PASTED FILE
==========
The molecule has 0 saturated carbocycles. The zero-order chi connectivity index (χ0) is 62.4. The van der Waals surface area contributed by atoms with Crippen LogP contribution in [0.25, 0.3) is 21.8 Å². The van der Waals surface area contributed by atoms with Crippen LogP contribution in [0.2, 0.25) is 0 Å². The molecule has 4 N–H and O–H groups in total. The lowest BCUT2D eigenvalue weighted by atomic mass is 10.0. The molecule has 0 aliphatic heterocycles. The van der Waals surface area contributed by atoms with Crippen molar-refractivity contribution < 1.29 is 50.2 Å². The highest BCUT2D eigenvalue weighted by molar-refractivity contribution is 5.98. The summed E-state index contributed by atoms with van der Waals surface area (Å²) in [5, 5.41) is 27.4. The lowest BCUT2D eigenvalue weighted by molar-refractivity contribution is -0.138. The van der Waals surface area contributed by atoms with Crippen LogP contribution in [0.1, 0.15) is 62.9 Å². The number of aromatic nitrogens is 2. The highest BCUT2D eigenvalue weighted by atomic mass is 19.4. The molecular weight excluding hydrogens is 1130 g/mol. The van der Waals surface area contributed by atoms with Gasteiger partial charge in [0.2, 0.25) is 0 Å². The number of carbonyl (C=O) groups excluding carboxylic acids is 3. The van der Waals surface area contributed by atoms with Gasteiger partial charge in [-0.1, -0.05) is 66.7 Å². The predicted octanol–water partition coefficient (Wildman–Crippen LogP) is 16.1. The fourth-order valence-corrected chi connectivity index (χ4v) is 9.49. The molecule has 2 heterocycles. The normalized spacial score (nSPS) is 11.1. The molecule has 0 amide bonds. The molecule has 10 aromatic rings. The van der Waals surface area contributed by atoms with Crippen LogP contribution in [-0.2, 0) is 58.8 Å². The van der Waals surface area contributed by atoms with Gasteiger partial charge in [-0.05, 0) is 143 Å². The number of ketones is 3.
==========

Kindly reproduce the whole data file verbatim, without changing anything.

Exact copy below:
The molecule has 0 saturated carbocycles. The zero-order chi connectivity index (χ0) is 62.4. The van der Waals surface area contributed by atoms with Crippen LogP contribution in [0.25, 0.3) is 21.8 Å². The van der Waals surface area contributed by atoms with Crippen LogP contribution in [0.2, 0.25) is 0 Å². The molecule has 4 N–H and O–H groups in total. The lowest BCUT2D eigenvalue weighted by atomic mass is 10.0. The molecule has 0 aliphatic heterocycles. The van der Waals surface area contributed by atoms with Crippen molar-refractivity contribution < 1.29 is 50.2 Å². The highest BCUT2D eigenvalue weighted by molar-refractivity contribution is 5.98. The summed E-state index contributed by atoms with van der Waals surface area (Å²) in [5, 5.41) is 27.4. The lowest BCUT2D eigenvalue weighted by molar-refractivity contribution is -0.138. The van der Waals surface area contributed by atoms with Crippen LogP contribution in [0.1, 0.15) is 62.9 Å². The number of aromatic nitrogens is 2. The highest BCUT2D eigenvalue weighted by atomic mass is 19.4. The molecular weight excluding hydrogens is 1130 g/mol. The van der Waals surface area contributed by atoms with Gasteiger partial charge in [0.2, 0.25) is 0 Å². The number of carbonyl (C=O) groups excluding carboxylic acids is 3. The van der Waals surface area contributed by atoms with Gasteiger partial charge in [-0.1, -0.05) is 66.7 Å². The predicted octanol–water partition coefficient (Wildman–Crippen LogP) is 16.1. The fourth-order valence-corrected chi connectivity index (χ4v) is 9.49. The molecule has 2 heterocycles. The normalized spacial score (nSPS) is 11.1. The molecule has 0 amide bonds. The molecule has 10 aromatic rings. The van der Waals surface area contributed by atoms with Crippen LogP contribution in [-0.2, 0) is 58.8 Å². The van der Waals surface area contributed by atoms with Gasteiger partial charge in [-0.05, 0) is 143 Å². The number of ketones is 3.